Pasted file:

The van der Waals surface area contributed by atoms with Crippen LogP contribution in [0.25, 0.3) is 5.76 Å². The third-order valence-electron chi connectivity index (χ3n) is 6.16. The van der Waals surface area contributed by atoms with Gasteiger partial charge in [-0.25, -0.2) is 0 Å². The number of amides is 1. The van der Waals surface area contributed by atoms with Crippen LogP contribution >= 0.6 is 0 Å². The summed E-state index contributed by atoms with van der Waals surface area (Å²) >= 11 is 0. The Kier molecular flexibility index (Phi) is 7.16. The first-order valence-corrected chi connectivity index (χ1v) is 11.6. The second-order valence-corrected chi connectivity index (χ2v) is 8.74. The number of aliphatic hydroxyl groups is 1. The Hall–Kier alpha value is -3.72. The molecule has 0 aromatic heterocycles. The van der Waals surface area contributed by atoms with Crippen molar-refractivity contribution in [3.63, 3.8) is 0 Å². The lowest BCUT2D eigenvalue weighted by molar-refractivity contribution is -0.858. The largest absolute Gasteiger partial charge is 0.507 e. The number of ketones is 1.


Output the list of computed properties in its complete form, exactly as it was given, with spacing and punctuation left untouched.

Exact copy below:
The van der Waals surface area contributed by atoms with Crippen LogP contribution in [0.25, 0.3) is 5.76 Å². The third-order valence-electron chi connectivity index (χ3n) is 6.16. The van der Waals surface area contributed by atoms with Gasteiger partial charge in [-0.25, -0.2) is 0 Å². The number of amides is 1. The van der Waals surface area contributed by atoms with Crippen LogP contribution >= 0.6 is 0 Å². The summed E-state index contributed by atoms with van der Waals surface area (Å²) >= 11 is 0. The Kier molecular flexibility index (Phi) is 7.16. The first-order valence-corrected chi connectivity index (χ1v) is 11.6. The second-order valence-corrected chi connectivity index (χ2v) is 8.74. The number of aliphatic hydroxyl groups is 1. The Hall–Kier alpha value is -3.72. The molecule has 0 aromatic heterocycles. The van der Waals surface area contributed by atoms with Crippen molar-refractivity contribution in [3.63, 3.8) is 0 Å². The lowest BCUT2D eigenvalue weighted by molar-refractivity contribution is -0.858. The largest absolute Gasteiger partial charge is 0.507 e. The number of ketones is 1.